Watching the video on design ideas, I was struck by Prof. Schweizer's remarks on back-channel conversations. I feel most instructors (including myself) tend to prefer students to maintain their attention to the content that is being transmitted or the activities provided. Often, when asked what side conversations are about, students are put on the spot.
The online space allows this unique opportunity to use side conversations as teachable moments, clarify misunderstandings and incorporate additional student insights and examples without disruption to the flow. As instructor, we can make regular space to direct attention to the chat box and address anything that came up.
I will continue to ponder how to bring this into the face-to-face classrooms.
Hi Jens, great points about the potential value of "backchannel" conversations. I am curious to know if you have found helpful ways of approaching this in online learning? As you mention, it may not work out well if a student feels like they have been put on the spot (e.g. getting "called on" and not being prepared or able to respond). It sounds like you are suggesting that if the facilitator notices comments in the chat box, that these can be a good indicator of what is coming up for participants and to address this by checking in.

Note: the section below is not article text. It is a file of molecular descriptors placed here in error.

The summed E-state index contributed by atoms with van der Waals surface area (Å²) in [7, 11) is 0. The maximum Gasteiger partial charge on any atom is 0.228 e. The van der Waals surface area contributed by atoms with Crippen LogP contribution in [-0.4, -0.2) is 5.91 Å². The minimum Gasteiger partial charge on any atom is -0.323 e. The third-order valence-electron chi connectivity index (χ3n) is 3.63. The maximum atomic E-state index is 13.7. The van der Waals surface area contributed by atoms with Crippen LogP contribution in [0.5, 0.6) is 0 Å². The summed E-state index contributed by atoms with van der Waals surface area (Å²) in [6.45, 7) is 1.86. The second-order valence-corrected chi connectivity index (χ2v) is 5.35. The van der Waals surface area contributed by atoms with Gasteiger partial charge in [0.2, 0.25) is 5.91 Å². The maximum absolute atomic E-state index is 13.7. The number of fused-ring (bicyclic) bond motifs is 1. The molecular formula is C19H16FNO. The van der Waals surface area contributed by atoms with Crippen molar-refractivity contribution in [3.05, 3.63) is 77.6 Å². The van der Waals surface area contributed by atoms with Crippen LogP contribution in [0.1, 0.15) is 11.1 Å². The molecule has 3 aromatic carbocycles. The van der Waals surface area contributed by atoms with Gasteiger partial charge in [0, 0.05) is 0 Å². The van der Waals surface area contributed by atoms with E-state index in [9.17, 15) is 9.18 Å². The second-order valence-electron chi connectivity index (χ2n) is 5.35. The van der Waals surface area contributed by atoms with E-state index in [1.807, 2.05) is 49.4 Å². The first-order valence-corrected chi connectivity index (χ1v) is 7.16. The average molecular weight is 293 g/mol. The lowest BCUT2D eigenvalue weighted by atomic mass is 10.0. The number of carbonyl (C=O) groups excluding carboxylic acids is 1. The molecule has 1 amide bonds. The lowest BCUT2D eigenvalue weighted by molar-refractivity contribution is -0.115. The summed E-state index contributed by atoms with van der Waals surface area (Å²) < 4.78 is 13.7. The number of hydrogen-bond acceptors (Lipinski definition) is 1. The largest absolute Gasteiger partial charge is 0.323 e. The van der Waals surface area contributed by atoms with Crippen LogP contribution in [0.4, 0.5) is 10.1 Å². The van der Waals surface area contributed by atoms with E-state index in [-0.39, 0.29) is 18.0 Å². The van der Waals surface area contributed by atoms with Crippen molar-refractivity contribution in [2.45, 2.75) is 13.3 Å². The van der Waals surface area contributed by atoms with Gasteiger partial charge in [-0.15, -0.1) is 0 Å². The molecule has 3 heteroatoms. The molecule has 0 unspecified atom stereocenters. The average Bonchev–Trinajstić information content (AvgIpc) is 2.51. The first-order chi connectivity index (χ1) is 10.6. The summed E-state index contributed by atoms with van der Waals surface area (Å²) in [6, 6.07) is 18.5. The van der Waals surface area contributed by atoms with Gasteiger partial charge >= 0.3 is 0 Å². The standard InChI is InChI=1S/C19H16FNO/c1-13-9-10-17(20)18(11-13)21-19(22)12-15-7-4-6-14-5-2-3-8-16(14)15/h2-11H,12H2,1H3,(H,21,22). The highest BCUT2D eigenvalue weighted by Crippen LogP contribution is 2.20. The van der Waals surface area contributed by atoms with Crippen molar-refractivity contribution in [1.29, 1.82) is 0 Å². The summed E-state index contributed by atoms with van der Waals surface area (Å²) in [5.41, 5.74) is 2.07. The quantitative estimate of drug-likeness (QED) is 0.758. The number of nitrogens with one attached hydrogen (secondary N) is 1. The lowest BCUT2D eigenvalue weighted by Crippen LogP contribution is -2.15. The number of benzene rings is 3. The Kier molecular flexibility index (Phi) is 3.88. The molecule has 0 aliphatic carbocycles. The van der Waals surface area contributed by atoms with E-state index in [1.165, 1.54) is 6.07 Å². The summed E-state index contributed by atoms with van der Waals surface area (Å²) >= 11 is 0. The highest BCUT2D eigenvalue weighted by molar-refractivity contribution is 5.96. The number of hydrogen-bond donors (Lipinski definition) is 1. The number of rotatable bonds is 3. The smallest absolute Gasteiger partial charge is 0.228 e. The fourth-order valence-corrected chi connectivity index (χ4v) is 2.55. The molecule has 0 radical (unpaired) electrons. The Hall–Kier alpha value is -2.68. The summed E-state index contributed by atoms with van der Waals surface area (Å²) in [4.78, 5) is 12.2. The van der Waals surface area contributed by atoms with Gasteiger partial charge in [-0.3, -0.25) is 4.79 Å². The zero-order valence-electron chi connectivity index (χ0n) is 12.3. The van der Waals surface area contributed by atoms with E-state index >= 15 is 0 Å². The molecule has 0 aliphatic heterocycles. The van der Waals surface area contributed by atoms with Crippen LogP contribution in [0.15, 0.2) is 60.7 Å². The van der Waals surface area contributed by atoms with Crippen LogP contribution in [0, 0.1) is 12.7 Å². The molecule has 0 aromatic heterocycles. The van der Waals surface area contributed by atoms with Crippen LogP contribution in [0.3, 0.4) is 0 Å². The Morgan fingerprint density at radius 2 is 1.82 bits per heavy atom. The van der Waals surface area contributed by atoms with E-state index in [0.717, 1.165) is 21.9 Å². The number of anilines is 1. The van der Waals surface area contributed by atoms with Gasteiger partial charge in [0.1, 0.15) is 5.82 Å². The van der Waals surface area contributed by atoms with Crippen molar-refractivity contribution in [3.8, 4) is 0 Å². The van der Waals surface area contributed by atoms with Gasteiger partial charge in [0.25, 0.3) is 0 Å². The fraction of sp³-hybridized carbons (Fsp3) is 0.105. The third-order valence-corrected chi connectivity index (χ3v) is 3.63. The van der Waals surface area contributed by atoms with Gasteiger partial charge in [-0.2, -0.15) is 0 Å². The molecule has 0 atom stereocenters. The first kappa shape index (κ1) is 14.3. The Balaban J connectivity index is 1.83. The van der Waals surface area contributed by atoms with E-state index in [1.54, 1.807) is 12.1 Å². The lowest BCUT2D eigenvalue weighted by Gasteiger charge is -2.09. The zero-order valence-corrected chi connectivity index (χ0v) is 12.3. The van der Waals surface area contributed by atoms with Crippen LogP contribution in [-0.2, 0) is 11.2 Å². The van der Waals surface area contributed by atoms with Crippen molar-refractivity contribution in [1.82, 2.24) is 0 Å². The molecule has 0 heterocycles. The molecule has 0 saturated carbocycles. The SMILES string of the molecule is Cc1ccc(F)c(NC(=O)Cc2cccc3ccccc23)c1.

Thank you, Elena
Hello Elena and Jens,
I value back conversations too! Would you say backchannel conversations appear when everyone in the learning community realizes how much learning they are receiving from others, and not just the instructor? Isn't this similar in smaller seminar discussions in F-2-F classes?
Hi All - excellent points re: backchannel conversations - which as a learner I tend to engage in when (i) somebody else is on the mic already responding to a question and I'd like to add my two cents, and (ii) I'm giving/receiving information/resources to/from other learners.
This thread raises the experimental question for me - is it possible to flip back-to-front - so that a learning activity is centred in the chat (which then becomes the main channel), with the whiteboard acting as a backdrop for reference/resources?